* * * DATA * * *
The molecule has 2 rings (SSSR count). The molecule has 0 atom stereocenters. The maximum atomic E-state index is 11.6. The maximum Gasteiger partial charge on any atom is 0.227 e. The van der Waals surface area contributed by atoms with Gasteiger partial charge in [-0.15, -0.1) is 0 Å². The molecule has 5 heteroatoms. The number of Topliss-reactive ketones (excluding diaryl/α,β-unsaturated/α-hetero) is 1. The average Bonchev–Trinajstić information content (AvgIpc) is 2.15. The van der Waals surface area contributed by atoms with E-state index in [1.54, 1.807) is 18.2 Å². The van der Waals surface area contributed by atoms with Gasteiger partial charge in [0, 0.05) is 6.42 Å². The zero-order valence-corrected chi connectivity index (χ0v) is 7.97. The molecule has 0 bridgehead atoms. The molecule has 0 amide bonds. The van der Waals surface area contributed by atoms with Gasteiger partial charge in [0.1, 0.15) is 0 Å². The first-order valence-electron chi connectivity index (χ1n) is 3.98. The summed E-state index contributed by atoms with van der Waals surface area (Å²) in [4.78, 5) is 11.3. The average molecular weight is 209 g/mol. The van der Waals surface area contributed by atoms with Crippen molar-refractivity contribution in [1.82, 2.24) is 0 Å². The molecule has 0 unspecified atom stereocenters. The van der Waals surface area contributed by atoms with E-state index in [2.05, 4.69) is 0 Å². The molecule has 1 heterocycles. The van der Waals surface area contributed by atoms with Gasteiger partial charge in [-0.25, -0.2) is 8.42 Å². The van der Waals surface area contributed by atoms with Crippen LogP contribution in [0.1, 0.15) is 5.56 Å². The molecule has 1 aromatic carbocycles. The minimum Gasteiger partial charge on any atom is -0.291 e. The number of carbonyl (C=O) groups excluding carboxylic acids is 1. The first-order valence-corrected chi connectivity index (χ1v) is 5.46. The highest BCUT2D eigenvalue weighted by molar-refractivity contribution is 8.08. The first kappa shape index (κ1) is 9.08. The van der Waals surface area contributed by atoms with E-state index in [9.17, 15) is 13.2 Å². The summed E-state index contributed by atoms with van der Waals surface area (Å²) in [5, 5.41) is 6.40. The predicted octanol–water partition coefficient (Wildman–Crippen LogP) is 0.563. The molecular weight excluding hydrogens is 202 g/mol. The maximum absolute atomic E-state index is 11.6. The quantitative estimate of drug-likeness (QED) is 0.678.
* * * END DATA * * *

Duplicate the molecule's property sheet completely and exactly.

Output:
The molecule has 2 rings (SSSR count). The molecule has 0 atom stereocenters. The maximum atomic E-state index is 11.6. The maximum Gasteiger partial charge on any atom is 0.227 e. The van der Waals surface area contributed by atoms with Gasteiger partial charge in [-0.15, -0.1) is 0 Å². The molecule has 5 heteroatoms. The number of Topliss-reactive ketones (excluding diaryl/α,β-unsaturated/α-hetero) is 1. The average Bonchev–Trinajstić information content (AvgIpc) is 2.15. The van der Waals surface area contributed by atoms with E-state index in [1.54, 1.807) is 18.2 Å². The van der Waals surface area contributed by atoms with Gasteiger partial charge in [0, 0.05) is 6.42 Å². The zero-order valence-corrected chi connectivity index (χ0v) is 7.97. The molecule has 0 bridgehead atoms. The molecule has 0 amide bonds. The van der Waals surface area contributed by atoms with Gasteiger partial charge in [0.1, 0.15) is 0 Å². The first-order valence-electron chi connectivity index (χ1n) is 3.98. The summed E-state index contributed by atoms with van der Waals surface area (Å²) in [4.78, 5) is 11.3. The average molecular weight is 209 g/mol. The van der Waals surface area contributed by atoms with Crippen molar-refractivity contribution in [1.82, 2.24) is 0 Å². The molecule has 0 unspecified atom stereocenters. The van der Waals surface area contributed by atoms with E-state index in [2.05, 4.69) is 0 Å². The molecule has 1 heterocycles. The van der Waals surface area contributed by atoms with Gasteiger partial charge in [-0.25, -0.2) is 8.42 Å². The van der Waals surface area contributed by atoms with Crippen LogP contribution in [0.1, 0.15) is 5.56 Å². The molecule has 1 aromatic carbocycles. The minimum Gasteiger partial charge on any atom is -0.291 e. The number of carbonyl (C=O) groups excluding carboxylic acids is 1. The first-order valence-corrected chi connectivity index (χ1v) is 5.46. The highest BCUT2D eigenvalue weighted by molar-refractivity contribution is 8.08. The first kappa shape index (κ1) is 9.08. The van der Waals surface area contributed by atoms with E-state index in [9.17, 15) is 13.2 Å². The summed E-state index contributed by atoms with van der Waals surface area (Å²) in [5, 5.41) is 6.40. The predicted octanol–water partition coefficient (Wildman–Crippen LogP) is 0.563. The molecular weight excluding hydrogens is 202 g/mol. The maximum absolute atomic E-state index is 11.6. The quantitative estimate of drug-likeness (QED) is 0.678.